It was one of those tragic cases where the murderer was in an alcoholic/drug-induced rage and the victim was also very drunk. As the judge found, this was a "savage, ferocious and brutal attack". The murderer had previously announced his intention to "kill the blacks". Even so, in her decision to sentence Rintoull to a 16-year non-parole period, the judge said she was "not satisfied beyond reasonable doubt that your actions were so racially motivated and that racism per se was a motive for the attack".

Now let's revert to the the judge's summary, which discloses greater complexities than allowed for in Henderson's summary, but which nonetheless acknowledges the racial elements:

Thirdly as to whether this killing was racially motivated. The nature of the graffiti sprayed on the walls of the house only one section of which expressed racial sentiments; your comments as expressed in the “000” tapes, and your comments as heard by Mr Lambourne, Ms Chambers and Shandell Laurie bespeak anger, frustration and a sense of vigilantism and it cannot be denied that there is a racial aspect to your remarks directed to the group that had pursued you earlier in the week and as recorded in the one piece of graffiti which was expressed in the most derogatory and insulting terms.

Indeed. And the judge has plenty more to say, and to explain how she came to her conclusions. You might not agree with them - I found it a bit of a stretch in places - but she's a damn sight more articulate and considered than Henderson.

But why let an actual reading of the judgment get in the way of a prejudice? Not when it allows for a final mealy mouthed piece of special pleading:

What is needed in Victoria is greater disclosure - from Brumby to his Attorney-General, Rob Hulls, down - about street crime. Yesterday Gillard seemed to indicate she was concerned about race as a factor in the attacks on Indians when she said the Rudd Government was worried about these crimes. She added: "We want to make sure that people who come to our country - whether they come as migrants, as students, as visitors - are made welcome."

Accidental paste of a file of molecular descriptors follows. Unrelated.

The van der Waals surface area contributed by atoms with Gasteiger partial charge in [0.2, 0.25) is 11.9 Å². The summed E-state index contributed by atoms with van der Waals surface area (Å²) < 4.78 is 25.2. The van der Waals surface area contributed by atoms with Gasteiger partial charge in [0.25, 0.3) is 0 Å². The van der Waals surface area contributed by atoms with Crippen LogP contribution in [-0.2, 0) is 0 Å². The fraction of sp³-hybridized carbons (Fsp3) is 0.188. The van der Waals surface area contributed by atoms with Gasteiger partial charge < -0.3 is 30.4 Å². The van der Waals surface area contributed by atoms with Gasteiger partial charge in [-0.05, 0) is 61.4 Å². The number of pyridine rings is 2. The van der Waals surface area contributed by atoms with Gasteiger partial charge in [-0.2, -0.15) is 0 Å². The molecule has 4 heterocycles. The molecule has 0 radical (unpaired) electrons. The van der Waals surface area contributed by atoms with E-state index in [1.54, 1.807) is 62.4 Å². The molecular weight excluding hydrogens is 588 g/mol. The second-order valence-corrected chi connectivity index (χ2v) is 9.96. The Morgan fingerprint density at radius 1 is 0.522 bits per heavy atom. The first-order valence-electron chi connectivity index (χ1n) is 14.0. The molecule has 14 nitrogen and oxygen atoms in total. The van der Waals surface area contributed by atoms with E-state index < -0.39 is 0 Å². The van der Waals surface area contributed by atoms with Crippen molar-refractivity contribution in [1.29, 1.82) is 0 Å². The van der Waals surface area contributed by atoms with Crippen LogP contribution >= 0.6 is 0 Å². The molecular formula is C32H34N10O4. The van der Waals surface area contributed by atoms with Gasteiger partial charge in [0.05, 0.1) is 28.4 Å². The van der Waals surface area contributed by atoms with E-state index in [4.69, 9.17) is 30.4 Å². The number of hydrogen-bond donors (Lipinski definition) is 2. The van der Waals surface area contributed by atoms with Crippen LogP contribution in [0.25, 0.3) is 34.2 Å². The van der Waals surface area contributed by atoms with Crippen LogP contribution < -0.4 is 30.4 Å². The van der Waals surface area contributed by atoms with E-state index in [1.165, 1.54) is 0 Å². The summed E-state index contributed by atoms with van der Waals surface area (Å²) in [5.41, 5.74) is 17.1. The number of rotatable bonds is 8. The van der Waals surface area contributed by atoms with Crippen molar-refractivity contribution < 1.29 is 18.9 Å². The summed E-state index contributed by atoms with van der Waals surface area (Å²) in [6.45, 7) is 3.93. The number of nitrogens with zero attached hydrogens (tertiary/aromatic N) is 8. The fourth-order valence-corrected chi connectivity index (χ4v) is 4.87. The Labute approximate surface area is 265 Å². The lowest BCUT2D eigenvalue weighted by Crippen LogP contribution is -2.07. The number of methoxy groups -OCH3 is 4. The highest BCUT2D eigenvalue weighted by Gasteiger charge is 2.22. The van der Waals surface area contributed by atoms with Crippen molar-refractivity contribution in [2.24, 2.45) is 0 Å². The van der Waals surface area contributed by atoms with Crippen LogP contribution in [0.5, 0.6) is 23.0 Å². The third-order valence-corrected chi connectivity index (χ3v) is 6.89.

Oops, could it be that Australia and Australians might have a tinge of racism? Steady, don't want to go too far - remember Henderson dismissed the Cronulla riots as a one off event, and celebrated the fall out as Just another sunny afternoon.

And he's still singing the same benign tune:

Australia remains a country with a relatively low level of ethnically motivated crime.

Because you see John Howard's migrant bashing and Hansonite rhetoric had no impact on peace loving Australians, and as a result, Victorian police now have the enviable task of rooting out ethnically motivated crime which has ruined our relationship with India while at the same time reminding everyone that Australia is a country with a relatively low level of ethnically motivated crime. In keeping with Henderson's convoluted understanding of the situation.

Got all that? Good, because you could get yourself a job as a rubber man in a Marvel comic.

The prospect of keeping this as low as possible would be enhanced if Victorian authorities were more frank about the background of those committing, or suspected of, random acts of violence.

Keeping it as low as possible?

Well perhaps Henderson might enlighten us as to the background of Mr. Clinton David Rintoull and Mr. Dylan Giuseppe Sabatino, and what relevance their crimes have to do with the bashings or murders of Indians by persons unknown, and what relevance these crimes have to do with Australia's policy regarding the selling of uranium to India?

Or is dog whistling and rabble rousing, as practised by John Howard, still the most important skill of a commentariat columnist?

(Below: Clinton Rintoull and Dylan Sabatino, killers of Liep Gony, and further below an alternative sketch, with the victim's mother and the victim).


  1. The name Dynlan Giuseppe Sabatino doesn't sound too Anglo to me.

    "white people have been well represented also, more or less proportional to their overall numbers in the community."

    Proportional. So whites aren't "more racist", there's simply more of them.

    "Well perhaps Henderson might enlighten us as to what relevance..."

    And perhaps you can enlighten as to what relevance a flyer found in your *Sydney* letterbox (which refers only to the excessive number of immigrants, not their race) has to do with crimes committed in Melbourne.

  2. Thanks for pointing out the typo. I see Henderson has also corrected his egregious error of confusing the victim with the criminal. Glad to hear you're still keeping count of the Anglos and have the ear to detect 'wog sounding names'. Keep up the good work, and drop another note in my letterbox some time. Not that I'm any way suggesting that there might be a streak of racism in a country with such a proud white Australian anglo track record.

  3. I've got plenty of other letterboxes to do. No repeats, sorry.

    There's a streak of racism in every country. In China, India and Japan, it's not so much a streak as a paint roller on steroids.